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The plan is to use 2'x2' bluestone pavers with up to 3" of space between the stones. This would be placed on a base of 6" of bluestone dust (as this has been more effective than natural screenings/fines at keeping ants from taking up residence).

I would love to have grass between the stones, but I'm concerned that the 2" deep won't be enough soil.

Is this enough soil for grass? What are some considerations to help ensure success? Is this a long term solution? Will the grass cause the stones to shift/lift over time?

  • Do you get long hot summers? How much foot traffic do you expect? Are you okay with having to mow the grass on the patio? – kevinsky Sep 4 '15 at 15:58
  • We do. But the property has irrigation. – That Idiot Sep 4 '15 at 15:59
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I am not big on grass in areas where people will sit. There are many other plants which will do a better job of being green and requiring little or no maintenance.

  • two inches of soil is a bit thin for grass. You will find the slabs radiate heat absorbed during the day and dry out the soil. You will end up having to irrigate during the summer and may see dieback during the winter.
  • the grass will not push the slabs out of place but will tend to mound up between the slabs as they create more organic matter
  • you will have to cut the grass in the summer and unless you are scrupulous about using a mower with a bag the clippings can be a bit messy. If you mow low to get the look then the grass will be stressed in the summer and you mow high then it doesn't look very good.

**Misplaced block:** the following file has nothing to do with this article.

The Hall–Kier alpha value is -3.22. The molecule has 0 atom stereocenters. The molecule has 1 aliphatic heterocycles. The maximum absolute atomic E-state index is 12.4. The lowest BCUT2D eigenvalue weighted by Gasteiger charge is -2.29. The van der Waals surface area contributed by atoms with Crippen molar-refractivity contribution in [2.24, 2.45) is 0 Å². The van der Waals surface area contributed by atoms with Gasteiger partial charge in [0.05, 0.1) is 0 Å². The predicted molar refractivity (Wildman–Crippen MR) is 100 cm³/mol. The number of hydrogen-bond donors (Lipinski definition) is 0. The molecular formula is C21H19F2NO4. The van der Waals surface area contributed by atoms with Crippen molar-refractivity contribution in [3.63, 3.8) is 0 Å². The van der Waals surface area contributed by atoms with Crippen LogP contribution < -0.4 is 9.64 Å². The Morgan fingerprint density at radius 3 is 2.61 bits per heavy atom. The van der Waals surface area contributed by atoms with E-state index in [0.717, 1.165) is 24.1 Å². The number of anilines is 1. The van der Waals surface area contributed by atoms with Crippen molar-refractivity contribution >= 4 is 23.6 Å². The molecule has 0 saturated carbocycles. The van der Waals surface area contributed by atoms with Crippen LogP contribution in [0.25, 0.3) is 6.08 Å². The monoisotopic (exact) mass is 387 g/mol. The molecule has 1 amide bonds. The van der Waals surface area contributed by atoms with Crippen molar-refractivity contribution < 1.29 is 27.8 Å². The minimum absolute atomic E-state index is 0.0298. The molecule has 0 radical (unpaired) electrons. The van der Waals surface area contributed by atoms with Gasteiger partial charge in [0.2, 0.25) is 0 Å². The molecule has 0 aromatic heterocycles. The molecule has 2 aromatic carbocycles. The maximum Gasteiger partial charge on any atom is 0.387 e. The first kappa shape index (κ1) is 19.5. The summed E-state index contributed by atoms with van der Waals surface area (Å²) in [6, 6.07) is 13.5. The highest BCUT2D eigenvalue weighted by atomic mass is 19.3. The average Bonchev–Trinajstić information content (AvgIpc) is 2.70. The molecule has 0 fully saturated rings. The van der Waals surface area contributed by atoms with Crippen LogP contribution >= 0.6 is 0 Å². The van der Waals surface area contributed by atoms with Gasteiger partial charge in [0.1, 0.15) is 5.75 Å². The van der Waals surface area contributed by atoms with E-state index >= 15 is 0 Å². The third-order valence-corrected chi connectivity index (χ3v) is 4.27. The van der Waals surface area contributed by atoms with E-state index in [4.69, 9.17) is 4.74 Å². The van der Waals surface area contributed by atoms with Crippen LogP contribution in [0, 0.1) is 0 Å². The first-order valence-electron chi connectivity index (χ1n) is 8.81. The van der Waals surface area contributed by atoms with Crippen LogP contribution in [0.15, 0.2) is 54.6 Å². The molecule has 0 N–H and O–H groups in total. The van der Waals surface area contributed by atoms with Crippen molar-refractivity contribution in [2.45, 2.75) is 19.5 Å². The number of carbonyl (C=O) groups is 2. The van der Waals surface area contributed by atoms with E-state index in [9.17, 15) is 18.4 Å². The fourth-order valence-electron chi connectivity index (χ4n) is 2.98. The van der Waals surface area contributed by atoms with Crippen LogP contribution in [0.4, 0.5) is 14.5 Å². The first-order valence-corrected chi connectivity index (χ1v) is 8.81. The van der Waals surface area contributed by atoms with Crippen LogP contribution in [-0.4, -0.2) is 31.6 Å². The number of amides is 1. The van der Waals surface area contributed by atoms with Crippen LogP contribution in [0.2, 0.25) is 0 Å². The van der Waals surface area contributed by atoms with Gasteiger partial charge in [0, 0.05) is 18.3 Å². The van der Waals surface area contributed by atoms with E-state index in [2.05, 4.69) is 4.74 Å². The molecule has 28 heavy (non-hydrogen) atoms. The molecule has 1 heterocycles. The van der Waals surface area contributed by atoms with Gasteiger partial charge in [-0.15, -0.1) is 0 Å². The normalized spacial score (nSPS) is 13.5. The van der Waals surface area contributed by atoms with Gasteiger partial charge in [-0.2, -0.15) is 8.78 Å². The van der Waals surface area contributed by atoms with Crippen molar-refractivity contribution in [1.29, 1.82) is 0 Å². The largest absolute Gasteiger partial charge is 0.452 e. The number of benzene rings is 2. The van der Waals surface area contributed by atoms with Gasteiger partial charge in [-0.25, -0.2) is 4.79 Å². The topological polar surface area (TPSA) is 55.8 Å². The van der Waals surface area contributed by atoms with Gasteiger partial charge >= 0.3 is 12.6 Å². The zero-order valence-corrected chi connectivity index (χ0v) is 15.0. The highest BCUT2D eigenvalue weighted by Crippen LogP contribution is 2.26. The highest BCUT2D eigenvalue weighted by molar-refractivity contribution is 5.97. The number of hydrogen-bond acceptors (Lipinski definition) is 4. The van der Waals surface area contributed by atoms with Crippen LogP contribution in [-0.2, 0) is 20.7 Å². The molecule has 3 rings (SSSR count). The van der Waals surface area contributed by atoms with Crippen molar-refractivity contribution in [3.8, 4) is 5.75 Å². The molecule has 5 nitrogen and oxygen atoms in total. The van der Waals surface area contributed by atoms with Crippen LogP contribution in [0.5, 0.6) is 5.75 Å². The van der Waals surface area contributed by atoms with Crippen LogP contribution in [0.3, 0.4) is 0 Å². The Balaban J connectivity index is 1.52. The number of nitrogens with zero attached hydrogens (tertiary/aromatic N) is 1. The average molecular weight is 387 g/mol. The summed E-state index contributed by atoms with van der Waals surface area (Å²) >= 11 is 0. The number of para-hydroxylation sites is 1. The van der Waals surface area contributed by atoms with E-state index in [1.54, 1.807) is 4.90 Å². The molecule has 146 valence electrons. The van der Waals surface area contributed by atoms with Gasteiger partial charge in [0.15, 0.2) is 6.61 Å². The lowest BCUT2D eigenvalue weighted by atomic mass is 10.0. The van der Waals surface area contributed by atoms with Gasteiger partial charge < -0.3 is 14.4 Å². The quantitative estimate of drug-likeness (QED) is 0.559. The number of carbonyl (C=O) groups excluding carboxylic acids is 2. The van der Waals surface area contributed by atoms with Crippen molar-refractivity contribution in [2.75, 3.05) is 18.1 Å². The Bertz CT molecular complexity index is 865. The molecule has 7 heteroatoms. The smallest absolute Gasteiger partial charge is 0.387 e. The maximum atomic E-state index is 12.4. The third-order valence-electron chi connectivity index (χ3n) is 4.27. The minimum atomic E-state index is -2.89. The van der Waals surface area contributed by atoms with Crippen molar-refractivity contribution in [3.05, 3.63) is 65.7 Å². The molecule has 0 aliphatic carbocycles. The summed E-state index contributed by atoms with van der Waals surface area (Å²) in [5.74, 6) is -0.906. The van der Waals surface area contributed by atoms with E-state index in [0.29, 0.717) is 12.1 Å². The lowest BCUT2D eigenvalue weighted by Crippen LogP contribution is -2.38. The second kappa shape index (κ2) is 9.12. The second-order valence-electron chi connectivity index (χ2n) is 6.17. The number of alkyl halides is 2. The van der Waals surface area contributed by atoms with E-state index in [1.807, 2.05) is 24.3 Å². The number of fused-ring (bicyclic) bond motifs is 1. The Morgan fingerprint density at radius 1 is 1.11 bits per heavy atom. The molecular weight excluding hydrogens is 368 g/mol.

• Irish moss will do a much better job particularly if there is a bit of shade
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That Idiot, grins! I would NOT do grass. Wooly thyme would be my choice! Greyish, no maintenance...keep the size of seams between flagstones as CONSTANT as you can. DO NOT cut flagstone to fit. Fit the flagstone as best you can. You should have 3-4" of compacted gravel with at least 1" of mason sand compacted on top before placing flagstone. Place flagstone (this is an ART) then fill seams with 1/2 sand and 1/2 POTTING SOIL. Then plant tiny starts of Wooley Thyme. Soft to walk on! The grey green goes with the flagstone (usually)...grass will look like WEEDS. Grass works ok between large flagstone PAVERS that have seams at least 3-4" and those are usually CUT IN to an established lawn body. The sun in summer can truly fry grass. Ugh. Wooly thyme is tougher than grass and grows out over the flagstones as well. You'll have to keep an eye on your thyme to make sure it gets regular water. Not a lot as this is a pretty tough plant. At first you'll have to water lots more, later hardly at all. Do you have a picture of what you are trying to do? Please post that so we know what we are talking about...!

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